Hope Star from Hope, Arkansas on May 27, 1968 · Page 3
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Hope Star from Hope, Arkansas · Page 3

Hope, Arkansas
Issue Date:
Monday, May 27, 1968
Page 3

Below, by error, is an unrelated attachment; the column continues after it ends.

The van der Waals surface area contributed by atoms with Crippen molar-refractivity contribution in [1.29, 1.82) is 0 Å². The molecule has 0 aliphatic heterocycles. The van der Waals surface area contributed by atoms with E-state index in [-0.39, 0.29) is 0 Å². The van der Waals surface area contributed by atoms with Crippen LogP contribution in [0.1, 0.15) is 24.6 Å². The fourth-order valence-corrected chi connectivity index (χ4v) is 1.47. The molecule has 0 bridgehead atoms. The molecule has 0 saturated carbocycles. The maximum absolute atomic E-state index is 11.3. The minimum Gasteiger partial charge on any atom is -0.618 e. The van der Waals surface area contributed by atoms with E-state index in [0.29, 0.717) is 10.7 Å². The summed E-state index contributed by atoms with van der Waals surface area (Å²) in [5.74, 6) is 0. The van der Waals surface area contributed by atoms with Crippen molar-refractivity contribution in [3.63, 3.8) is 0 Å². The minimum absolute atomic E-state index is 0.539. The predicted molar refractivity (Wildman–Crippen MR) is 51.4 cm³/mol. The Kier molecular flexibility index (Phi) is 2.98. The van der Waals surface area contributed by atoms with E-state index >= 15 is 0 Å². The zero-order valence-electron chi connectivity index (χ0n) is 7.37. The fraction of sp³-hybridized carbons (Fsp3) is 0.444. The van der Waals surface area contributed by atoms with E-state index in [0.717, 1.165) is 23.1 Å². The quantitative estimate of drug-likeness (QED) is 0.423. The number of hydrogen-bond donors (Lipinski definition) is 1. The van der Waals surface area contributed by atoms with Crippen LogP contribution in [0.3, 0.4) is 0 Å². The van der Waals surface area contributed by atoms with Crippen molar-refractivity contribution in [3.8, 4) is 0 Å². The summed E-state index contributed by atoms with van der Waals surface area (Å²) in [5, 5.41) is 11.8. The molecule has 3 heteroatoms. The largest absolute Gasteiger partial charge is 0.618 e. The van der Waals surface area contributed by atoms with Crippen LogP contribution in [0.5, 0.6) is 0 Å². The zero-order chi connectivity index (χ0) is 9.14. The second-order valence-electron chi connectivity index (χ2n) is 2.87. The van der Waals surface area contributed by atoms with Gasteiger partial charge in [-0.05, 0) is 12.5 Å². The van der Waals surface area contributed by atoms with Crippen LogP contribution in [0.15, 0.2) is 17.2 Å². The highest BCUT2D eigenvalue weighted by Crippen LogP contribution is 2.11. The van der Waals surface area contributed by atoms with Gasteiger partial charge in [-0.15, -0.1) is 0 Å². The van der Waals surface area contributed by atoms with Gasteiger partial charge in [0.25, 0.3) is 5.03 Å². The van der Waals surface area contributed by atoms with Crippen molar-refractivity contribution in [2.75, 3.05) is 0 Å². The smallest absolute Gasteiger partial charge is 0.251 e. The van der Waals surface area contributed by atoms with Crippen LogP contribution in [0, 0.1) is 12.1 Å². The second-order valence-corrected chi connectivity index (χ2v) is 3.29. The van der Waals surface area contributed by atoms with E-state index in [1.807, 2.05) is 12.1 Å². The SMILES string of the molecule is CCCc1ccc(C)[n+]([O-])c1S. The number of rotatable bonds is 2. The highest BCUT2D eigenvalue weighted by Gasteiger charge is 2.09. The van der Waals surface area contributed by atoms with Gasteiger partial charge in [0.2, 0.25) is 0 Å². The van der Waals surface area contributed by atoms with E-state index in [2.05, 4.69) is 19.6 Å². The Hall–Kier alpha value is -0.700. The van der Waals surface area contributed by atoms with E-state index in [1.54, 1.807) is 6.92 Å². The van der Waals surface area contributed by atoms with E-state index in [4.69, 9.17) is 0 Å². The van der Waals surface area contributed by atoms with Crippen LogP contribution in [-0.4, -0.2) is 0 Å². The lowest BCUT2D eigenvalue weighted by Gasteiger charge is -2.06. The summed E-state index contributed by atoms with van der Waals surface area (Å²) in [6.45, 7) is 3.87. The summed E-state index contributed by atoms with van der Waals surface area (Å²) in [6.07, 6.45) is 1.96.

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V Star i t^jij^jj^^ ,g|j|^^^^< ^jjjj^f ..^^^^j^^ ^^|^^^_ ^^^1^^ SPORTS frays Come from Behind hr Victory LITTLE ROCK (AP)- Arkansas overcame a one*run deficit by pushing home three un« earned runs In the seventh in* nlng Sunday and trimmed Shrevepoft S*6 In a Texas League baseball game, The Travelers got their runs oft two errors, a walk, double and single after two were out, Jerry Davanon delivered a run-producing single and John ftuberto the double, The third run Scored on a Braves' error. Boots Day belted his fourth homer of the year with one man on In the third, Clarence Gaston homered for Shreveport in the Second, In other games Sunday, Dallas - Fort Worth pitchers made league history by no-hitting Memphis for the second straight time In winning the ffrst game of a doubleheader 3-0. Memphis won the nightcap 1-0 to snap a seven-game losing streak, -Luis Penalver hurled a no- hitter In the seven-inning opener to match a similar performance by the Spurs' Bob Watklns at Memphis Friday night. The Warns were rained out Satur' . Back-to-back no hitters by ohe team had never been recorded previously in the league. The Blues ended 18 straight irinlngs without a hit In the second game when Chico Diaz slammed a 360-foot homer in the second Inning. The run ended a 26-inning scoreless string for the Blues, 'Albuquerque defeated Amarillo 4-3 and El Paso beat San Antonio 9-7. S'port 020 004 000—6 8 2 Arkansas 013 001 30x— 8 13 0 Sharp, Stewart (T), Roberts (7), Bollard (8) and Turzilli; Martin, Roque (6), Newton (7), Hamende (8) and Ruberto. W-Newton (1-0). L-Sharp (1—2). Home runs, Shreveport, Gaston; Arkansas Day. Sets Record for Discus Throw By THE ASSOClAtED PRESS MODESTO, Calif, (AP)-Jay Silvester set a world record with a discus throw of 218-4 and Gerry Undgren broke the American record with a time of 13*33,8 in the three-mile run in the California Relays Saturday. tunn Wins fop Money at Memphis By BOB GILBERT Associated Press Sports Writer MEMPHIS, tenn. (AP) - Angle Lunn neither plays golf nor talks the game at home. But for 40 tense minutes she knew something her husband, Bob, didn't know about the $100,000 Memphis Open Golf Tournament. Angle saw Bob sink a 12-foot eagle putt on the 16th hole and realized he had moved Into a two-stroke lead, He didn't know he was on the verge Sunday of winning the $20,000 first prize until he reached the 18th green. Lunn parred the next two holes, finished with a 12-under- par 65-68-68-67—268 and won the first tournament since he joined the tour last year. "J. watched on television in oaf mofal room for a while, then went to the course and first saw him there at 15," Angliesaid."! knew the eagle was important, but I wasn't thinking ahead that it would win for him." "I felt a little weak on the 18th green when I knew I could win with a par," Lunn said. "It's probably fortunate I didn't know I was in front by two. Something might have happened." Lunn, 23, of Sacramento, Calif., said he was planning on a birdie 4 when he made the eagle. He putted well throughout the tournament, making many two-to five-foot putts for pars. Monty Kaser, of Wichita, Kan., was second at 269 and won $12,000. like Lunn, he is a former National Public Links champion. ; ;; Beat Netherlands .. „ _. . . . „ , tlon Cup Championship Sunday PARIS (AP)-Mrs. Margaret as the U.S. team of Nancy Court and Kerry Melville of Richey and Mary Ann Eisel Australia beat The Netherlands was eliminated in the semifl- team 3-0 and won the Federa- nals. v><>*a^>^&<a^cy»^<>^y<2>-c><><^<>w«5><><>^ BARRY'S SPECIALS PRICES GOOD MONDAY. TUESDAY WEDNESDAY Chuck Steak LB. Franks a BANANAS LETTUCE HEAD MRS, TUCKER Shortening PICCAULU Relish 4-1.00 HUNT Peaches M41ZE CANS JACK & BEAN STALK CREAM STYLE CANS Mackeral X MEYEJiS Bread 5i&J.OO A Ip *«*•»**• » * ^ ^ LARGE ( i Eggs | 3-1.00! Tigers Have Rough Time in Oakland By DICK COUCH Associated Press Sports Writer the next time the Detroit tigers visit the American League's newest city they're 11* able to show up In armor-plated flannels, In splitting a pair of weekend decisions with the brash, young Athletics In Oakland, the Tigers: — Had three starters, Including Al Kaline, knocked out of commission, — Had another regular banished following a Sunday free- for-all, — And had their league lead cust to one game by Baltimore's streaking Orioles, Pinch hitter Rene Lachemann added insult to Injury in Sunday's brawl-marred series finale, stroking a run-scoring single in the 10th Inning to give the A's a 7-6 victory. Elsewhere, the Orioles outscored Washington 8-7 for their fifth straight victory, Minnesota nipped Boston 5-4, Cleveland beat California 5-2 and the New York Yankees took a doubleheader from the Chicago White Sox 5-1 and 7-6, In the National League, Los Angeles trimmed Houston 5-0, the Chicago Cubs downed San Francisco 4-2, Philadelphia trounced St. Louis 9-3, Atlanta edged the New York Mets 2-1 in a six-Inning, rain-curtailed game and Cincinnati played Pittsburgh to an 8-8 standoff halted by rain after seven innings. The Tigers and A's battled to a 2-2 rain-abbreviated tie In Friday night's series opener. The Tigers won 2-1 Saturday night, but lost Kaline for two to three weeks, when the Injury-plagued outfielder was struck by a Lew Krausse pi ten and suffered a hairline fracture of his right forearm. In the same game, Detroit second baseman Dick McAullffe tossed his bat in disgust while running out a pop fly, tripped over the bat and severely bruised his thigh. He sat out Sunday's game, and slugging outfielder Willie Horton joined him on the sidelines In the fourth inning after injuring his leg while running out a bunt single. :•: "Depleted by the Injuries, the Tigers fell behind 6-0, the scored twice in the fifth and struck for four runs in the sixth to knot it at 6-6, After Dick Tracewski drove in the tying run with a sacrifice fly, Oakland reliever Jack Aker hit Jim Northrup on the back of the batting helmet with a pitch. Northrup charged the mound and flattened Aker withhh a flurry of punches as both benches emptied. Horton emerged from the Tigers' dugout in his stocking feet, ready to do battle. Kraeuse raced from the Oakland bench to the middle of the scuffle. A's pitcher John "Blue Moon" Odom, although not In the game, also raced from the dugout and mixed It UD witth the Tigers' Injured McAuJlffe. When order was restored, Northrup, Krausse and Odom were ejected from the game and Aker was helped to the A's dressing room, his face bruised and scratched, most of his uniform torn off. Umpire Ede Runge said that Odom was thrown out because "he kicked McAullffe In the ribs," Northrup was sent to a nearby hospital as a precautionary measure, then released to join the departing Tigers. A woman fan was less fortunate. During the fight, one of the Detroit players threw a ball into the stands. It struck her above the right eye, opening a three»inch gash, and doctors said she may have suffered a concussion, Four innings after the brawl was over, Jim Pagliaronl poked a leadoff double and Lache- mann, batting ,154 with just one RBI In 15 previous games, sent everybody home with a run* scoring single to left, The Orioles capitalized on the wildness of Washington pitchers Frank Bertaina and Bob Humphreys to score four runs without a hit In the first two Innings, Dave Johnson singled In the fifth for the first Baltimore hit and Andy Etchebarren cracked a two-run homer, giving the Or» ioles a 6-2 lead. The Senators mounted a late inning comeback that Included Frank Howard's 19th homer but fell one run short. Ninth inning homers by Harmon Killebrew and Ted Uhlaen- der powered the Twins past Boston after Ken Harrelson's three-run blast helped the Red Sox to a 4-0 first taniriglead, Max Aivis drove (p three runs with a homer and single and Baseball today's Baseball By THE ASSOCIATED PRESS National League W. L. Pet, G.B. San Fran. 24 St. Louis 22 Atlanta 23 Phlla'phla 20 Chicago 22 Los Angeles2 Cincinnati 19 Pittsburgh 18 New York 18 Houston 18 19 19 20 18 21 22 21 20 23 23 .558 .537 .535 .526 ,512 .500 .475 .474 .439 .439 1 1 1V 2 2 2V'a 3'/» 3V' 2 5 5 (ARK) STAR, Printed fey Offwt Drysdale in Another Shutout Saturday's Results Chicago 3, San Francisco 0 Philadelphia 1, St. Louis 0 Houston 3, Los Angeles 2 Pittsburgh 5, Cincinnati 4, 12 innings New York 9, Atlanta 1, 8 In* nlngs, rain Sunday's Results Chicago 4, San Francisco 2 Philadelphia 9, St, Louis 3 Los Angeles 5, Houston 0 Atlanta 2, New York 1, 6 innings, rain Pittsburgh 8, Cincinnati 8, 7 innings, rain Today's Games Los Angeles at Houston, N Only game scheduled Tuesday's Games Chicago at Philadelphia, N San Francisco at St, Louis, N Houston at Atlanta, N Los Angeles at Cincinnati, N New York at Pittsburgh, N American League W. L. Pet. G.B. Detroit 24 15 .615 Baltimore 24 17 .585 1 Cleveland 23 18 .561 2 Mlnnesota22 18 .550 2V 2 Boston 20 29 .500 4V 2 New York 20 22 .476 5'/ 2 California 20 22 .476 5V 2 Oakland 18 22 .450 6V 2 Chicago 16 23 .410 8 Wash'n. 16 26 .381 9V 2 Saturday's KesUits Minnesota 1, Boston 0 Baltimore 5, Washington 2 Detroit 2, Oakland 1 California 5, Cleveland 1 New York 1, Chicago 0, 10 Innings Sunday's Results New York 5-7, Chicago 1-6 Minnesota 5, Boston 4 Baltimore 8, Washington 7 Cleveland 5, California 2 Oakland 7, Detroit 6, 10 Innings Today's Games Boston at Oakland, N Detroit at California, N Cleveland at Minnesota, N Only games scheduled Tuesday's Games Boston at Oakland, N ,: Detroit at California;, N ^ Cleveland at Minnesota, N Washington at New York, N Baltimore vs. Chicago, at Milwaukee, N Major League Leaders By THE ASSOCIATED PRESS American League Batting (90 at bats)- F. Howard, Wash., .359; W. Horton, Del., .311. Runs—F. Howard, Wash., 26; Campanerls, Oak., 25. Runs batted in—F. Howard, Wash., 39; Powell, Bait., 27. Hits-F. Howard, Wash., 56; Alvis, Cleve., 46, Doubles-R. Smith, Bost., 15; B. Robinson, Bait., 12. Triples- 3 tied with 4. Home runs — F. H o w a r d, Wash., 19; W. Horton, Det., 11. Stolen bases — Campanerls, Oak., 19; White, N.Y., 9, Pitching (4 decisions)-John, Chic., 4-0, 1.000; Perranoskl, Minn., 4-0, 1.00 0. Strikeouts— McDowell, Cleve., 99; Tiant, Cleve., 76. National League Batting (90 at bats) - Rose, CIn., .351; M. Alou, Pitt,, .330. Runs-Rose, Cin., 31; Santo, Chic., 27. Runs batted In-Perez, Cin., 27; McCovey, S.F., 27. Hits- Rose, Cin., 60; F. Alou, Atl,,55. ' Doubles-Staub, Houst,, 12; 5 tied with 11, Triples- Clemente, Pitt., 4; 10 tied with 3. Home runs- 3 tied with 9, Stolen bases- Wills, Pitt.. 12; R, Jackson, Atl,, 9. Pitching (4 decisions)- Reed, At!., 6-0, 1.000; Carlton, St.L., 5-1, ,833, ' Strikeouts-Singer, L.A., 75; Ryan, N.Y., 68, By HAL BOCK Associated Press Sports Writer the strong pitching arms that have dominated major league baseball this spring are zooming in on poor, old Doc White again. This time it's Don Drysdale of the Los Angeles Dodgers, who polished off Houston 5-0 for his fourth consecutive shutout Sun* day. That tied Drysdale with five others for the modern National League record of four straight blank jobs, The major league record of five was set by one G. Harris White, who pitched for the Chicago White Sox In 1904 which, until now, was always known as baseball's deadball era. Doc White's mark stood off a confrontation by Luis Tiant of Cleveland, who pitched four straight shutouts earlier this season and now Drysdale is perched on the doorstep. In other National League action Sunday, Chicago dropped San Francisco 4-2, Philadelphia battered St. Louis 9-3, Atlanta Minor League Baseball By THE ASSOCIATED PRESS Saturday's Results International League Toledo 7, Rochester 1 Buffalo 5, Syracuse 2 Louisville 5, Richmond 4 Jacksonville 4, Columbus 2 Pacific Coast League Denver at San Diego, stadium conflict Tulsa at Oklahoma City, wet grounds Vancouver at Spokane, rain Portland at Seattle, rain Phoenix 9, Tacoma 5 Hawaii 2, Indianapolis 0 Sunday's Results International League Toledo 5-2, Rochester 1-4 Syracuse 3-4, Buffalo 2-17 Richmond 7-2, Louisville 6-0 Jacksonville at Columbus, rain Pacific Coast League Spokane 5-4, Vancouver 1-3 Phoenix 6-1, Tacoma 3-0 Seattle 3-2, Portland 2-0 Denver 9, San Diego 6 Tulsa 7, Oklahoma City 5 Hawaii 13-2, Indianapolis 3-5 nipped New York 2-1 in a game called after six innings by rain and Pittsburgh tied Cincinnati 8»8 in a game ended by rain aft* er seven innings, In the American League, New York swept a doubleheader from Chicago 5*1 and 7^6, Baltl* more outlasted Washington 8-7, Minnesota trimmed Boston 5-4, Cleveland dropped California 5*2 and Oakland whipped Detroit 7* 6 in 10 innings, Drysdale, who won his previous three starts 1-0, 1-0, and 2-0, had a laugher for a change with the Dodgers scoring five runs for him. The big right-hander allowed six hits and fought off a serious challenge to his shutout skein in the ninth when Dennis Menke and Rusty Staub opened "with singles, Drysdale got Lee Thorn* as on a double play bouncer but walked Jim Wynn and hit Bob Aspromonte, loading the bases, before Dave Adlesh grounded out to end it, Drysdale also had a couple of singles, driving In Los Angeles' first run In the third inning and keying a two-run wrapup rally in the ninth, Ernie Banks smashed two home runs, giving him 450 for his career, as he led Chicago past San Francisco. Banks, 37, also had a single and the nine total bases helped him set a Cub record of 4,158 career total bases, snapping the club mark of 4,149 set by Cap Anson before the turn of the century. Bill Hands pitched a four-hitter for the victory—his fifth In seven decisions this season. Mike McCormick took the loss. Rich Allen drove in four runs and Tony Taylor chased home three, leading the Phillies over the Cardinals. Allen had a three-run homer and Woody Fryman went the distance for his sixth victory. Taylor and Johnny Callison had three hits apiece. It was the fifth loss in six games for the slumping Cardinals. The Braves edged the Mets In a splashy affair at Atlanta. The game was delayed over an hour at the start and played In a steady rain until the seventh when the downpour forced the umpires to halt and eventually call It. By then, though, the Braves had a 2-1 edge and It went In the books as a victory. Rain washed out a tie breaking run In the eighth Inning for Pittsburgh and left the Pirates Qualifying in Speedway Continues By DALE BUHGESS INDIANAPOLIS, Ind. (AP) Qualifications for the 52nd 500 mile auto race Thursday went into an extra session tod.iy at the Indianapolis Motor Speedway for the first time since 1952. Rain, all but one day of the last three weeks, left the time trials schedule In a shambles. Nine cars qualified Saturday in high winds, headed by Mel Kenyon, Lebanon, Ind., at a modest 165.191 miles per hour. Eight spots remain open in the 33*car line-up. The track was too wet for speed until well after the 6 p.m. EST scheduled close of time trials Sunday. Rules permitted the Speedway to complete the line-up any way It saw fit, and it decided to let every healthy unqualified car — about 25 — make one more run. The 25 already qualified cars were ruled safe from "bumping" by any subsequent superior speeds. Two provisional qualifications were made at dusk Sunday by veteran Bill Cheesbourg, Tucson, Ariz., a slow 157.274 in an Eagle-Ford, and rookie Bill Puterbaugh, Roxanna, HI., 157.301 with a deadlock against Cincinnati. Roberto Clemente's two-run homer highlighted a six-run Pirate sixth that gave Pittsburgh an 8-7 edge but a double by Tommy Helms and Vada Pinson's single tied it for the Reds in thebottom half of the sixth. Clemente singled Willie Stargell across in the eighth before the rain eliminated the run. in a GerhardN The consensus In the Speed* way's Gasoline Alley was that It didn't make much difference who filled the last eight spots In the line*up, the three Lotus turbines driven by Joe Leonard, Graham Hill and Art Pollard, are consid*, ered the class of the field if they:: hold up for 500 miles. '; Hill won the Grand Prix of{ Monaco Sunday in record time"* after taking the Spanish Grand . Prix two weeks ago. America also had a drivern with a hot hand, Bobby Unser, Albuquerque, N.M., who will start beside Leonard and Hill in the front row Thursday, has.- won the last three U.S. Auto,' Club championship races. He,, will drive a turbocharged Often*:.: hauser. Arkansons in Money in Golf Meet MEMPHIS (AP)-Miller Bar'i- ber of Texarkana won $3,83^' Sunday in the Memphis Open golf tournament while hvn other Arkansans won more than $1,000. Barber finished in a three- way tie for fifth place after shooting a 67 Sunday for a 72- hole score of 271. R. H. Sikes of Springdale had" a 69 and a 275 total and won $1,500. Dick Crawford of Bella Vista won $1,058 after firing a closing day 70 for a 276 total. Graham Hill Wins Monaco Pace MONTE CARLO (AP)-Gra-' ham Hill, driving a Lotus, won the Grand Prix of Monaco Formula One race Sunday, finis hing: the 160 miles in 2:32.3 for an average speed of 77.7 miles per : hour. ';' Announcing • . Beginning May 28th' Jimmy Sharman will be Associated with A.E. Sharman's Barber Shop 109 South Elm Street Larry Brown lashed a two-run triple as the Indians topped Cal- llornla behind Luis Tlant's four-hitter. Mel Stottlemyre scattered four hits In the first game and Joe Pepltone hammered a pair of homers In the second as the Yankees completed a sweep of their four game set with the White Sox. Torn Tresh and Bobby Cox homered for the Yanks In the first game and they struck for six runs In the first Inning of the nightcap, then weathered a three-run homer by Tom Me- Craw and a three-run Chicago rally In the ninth. Hutgers University. New Brunswick, is New Jersey's state university. Perfectionist's delight Perfection is an elusive goal, yet the makers of Lincoln Continental have pledged themselves to it year after year. And they come closer to realizing their goal than any other fine-car maker. But then, they have a slight edge on the field. Each year, Continental engineers and designers start with the finest car in America. They improve it. They refine it. They subject it to over 2000 manufacturing checks. Then test it again with a rigorous twelve-mile road test. In fact, they are as meticulous about testing each Continental as they are about building it. This meticulous attention to even the most minute detail has led the most discerning of fine-car connoisseurs to acclaim Continental as the definitive car in its field. Lincoln Continental for 1968 more than ever lives up to its reputation as the finest car made in America. Everywhere you look, from the gracefully classic Continental design to the luxurious beauty of the interiors, you detect the craftsman's hand. Allow us to show you how nearly perfect a motorcar can be. Let us arrange a personal demonstration for you, during which you may become acquainted with the pleasure and prestige awaiting you in the 1968 Lincoln Continental. Lincoln Continental THE TRADING POST 105-315* 3251. Third St.